Plaintiff loses motion to reconsider wrongful termination case against Thomas Jefferson University Hospital

By Nicholas Malfitano | Jul 6, 2017

PHILADELPHIA – A former employee of Thomas Jefferson University Hospital who claimed he was wrongfully terminated for taking time off through the Family and Medical Leave Act (FMLA) has lost his appeal against the institution.

U.S. Court of Appeals for the Third Circuit judges Patty Shwartz, Richard L. Nygaard and D. Michael Fisher ruled June 21 to turn away the appeal of plaintiff Frank Forba – in effect denying a motion for reconsideration related to a separate denial of a post-judgment motion connected to his wrongful termination action and affirming the view of the U.S. District Court for the Eastern District of Pennsylvania.

Forba initially filed a complaint against his former employer, Thomas Jefferson University Hospital in April 2015, claiming that he was terminated in retaliation for taking leave under the FMLA. At a conference before a Magistrate Judge, the parties orally agreed to a settlement, and Jefferson Hospital agreed to send a written settlement agreement to Forba’s counsel.

The Magistrate Judge reported the parties’ agreement to the District Court and the District Court dismissed the action. Thereafter, Forba would not sign the written settlement agreement, leading Jefferson Hospital filed a motion to enforce the oral agreement. Subsequent to a hearing, the District Court granted the Hospital’s motion and the Third Circuit affirmed said ruling on Nov. 22, 2016.

On March 13, Forba filed a motion “requesting a new hearing on [his] entire case to be under the Americans with Disabilities Act…because of legal malpractice issues with [his] former attorney…” The District Court interpreted the motion as desiring to sue his former counsel for negligence and denied the request.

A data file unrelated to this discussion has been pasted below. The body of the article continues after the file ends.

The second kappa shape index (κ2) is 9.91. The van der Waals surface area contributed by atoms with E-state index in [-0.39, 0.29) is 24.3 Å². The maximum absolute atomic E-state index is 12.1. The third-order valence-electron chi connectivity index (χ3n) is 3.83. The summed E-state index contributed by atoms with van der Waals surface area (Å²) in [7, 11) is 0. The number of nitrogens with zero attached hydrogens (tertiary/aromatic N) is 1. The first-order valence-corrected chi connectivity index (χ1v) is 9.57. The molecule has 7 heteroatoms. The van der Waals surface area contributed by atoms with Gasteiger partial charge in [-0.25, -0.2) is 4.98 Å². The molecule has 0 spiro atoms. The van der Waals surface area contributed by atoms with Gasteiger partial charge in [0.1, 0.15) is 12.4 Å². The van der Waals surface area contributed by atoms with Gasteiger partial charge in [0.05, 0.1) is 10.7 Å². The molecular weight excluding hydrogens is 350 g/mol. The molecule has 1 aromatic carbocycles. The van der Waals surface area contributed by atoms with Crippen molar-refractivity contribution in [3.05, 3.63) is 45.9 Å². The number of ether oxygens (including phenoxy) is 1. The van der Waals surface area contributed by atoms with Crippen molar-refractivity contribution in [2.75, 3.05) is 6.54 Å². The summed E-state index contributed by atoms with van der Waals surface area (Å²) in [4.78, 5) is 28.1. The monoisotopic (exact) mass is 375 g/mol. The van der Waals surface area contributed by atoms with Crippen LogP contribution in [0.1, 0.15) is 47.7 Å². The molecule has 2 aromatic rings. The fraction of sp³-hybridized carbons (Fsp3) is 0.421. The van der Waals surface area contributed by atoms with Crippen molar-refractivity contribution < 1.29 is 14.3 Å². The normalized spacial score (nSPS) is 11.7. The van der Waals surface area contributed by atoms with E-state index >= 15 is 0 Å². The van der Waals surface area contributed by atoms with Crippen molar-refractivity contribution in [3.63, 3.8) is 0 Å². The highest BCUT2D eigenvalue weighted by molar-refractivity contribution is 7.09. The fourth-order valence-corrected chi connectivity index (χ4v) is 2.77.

The District Court noted that “the matter was closed and that it otherwise lacked subject matter jurisdiction over a possible negligence claim between two Pennsylvania citizens.”

Forba then filed a motion for reconsideration of the order and attached a letter from the Pennsylvania Supreme Court Disciplinary Board, detailing that he had filed a complaint against his former attorney. The District Court denied the motion, stating that it found “no basis to reopen a matter closed following this Court’s affirmance and reiterating that it lacked subject matter jurisdiction over a dispute between two Pennsylvania citizens not raising a federal question”, a decision which Forba appealed.

“Forba’s brief motion asked the District Court to reconsider its denial of his request for a new hearing based on his former attorney’s alleged malpractice. Forba’s request for a new hearing reflects that he wished to pursue a claim under the Americans with Disabilities Act. Forba asserts in his notice of appeal that his attorney, among other things, failed to amend his complaint and bring such a claim,” the Third Circuit said.

“Forba’s complaints about his attorney are not properly before the District Court, nor do they provide a basis to reopen the final judgment issued in his case. Forba did not show in his motion for reconsideration that the District Court erred in denying a new hearing or that there was an intervening change in law or new evidence warranting relief. To the extent Forba’s notice of appeal may be construed as seeking to appeal the denial of his motion for a new hearing, the District Court did not abuse its discretion. Because this appeal does not raise a substantial question, we will summarily affirm the judgment of the District Court. Forba’s motion for appointment of counsel is denied as he has not shown that he has a claim of arguable merit,” the Third Circuit concluded.

The plaintiff is represented by Raheem S. Watson of Watson Law, in Philadelphia.

The defendant is represented by Daniel J. McGravey and Gaetan Alfano of Pietragallo Gordon Alfano Bosick & Raspanti, plus Sarah Rachel Goodman of Greenberg Traurig, all also in Philadelphia.

U.S. Court of Appeals for the Third Circuit case 17-1840

U.S. District Court for the Eastern District of Pennsylvania case 2:17-cv-01722

From the Pennsylvania Record: Reach Courts Reporter Nicholas Malfitano at

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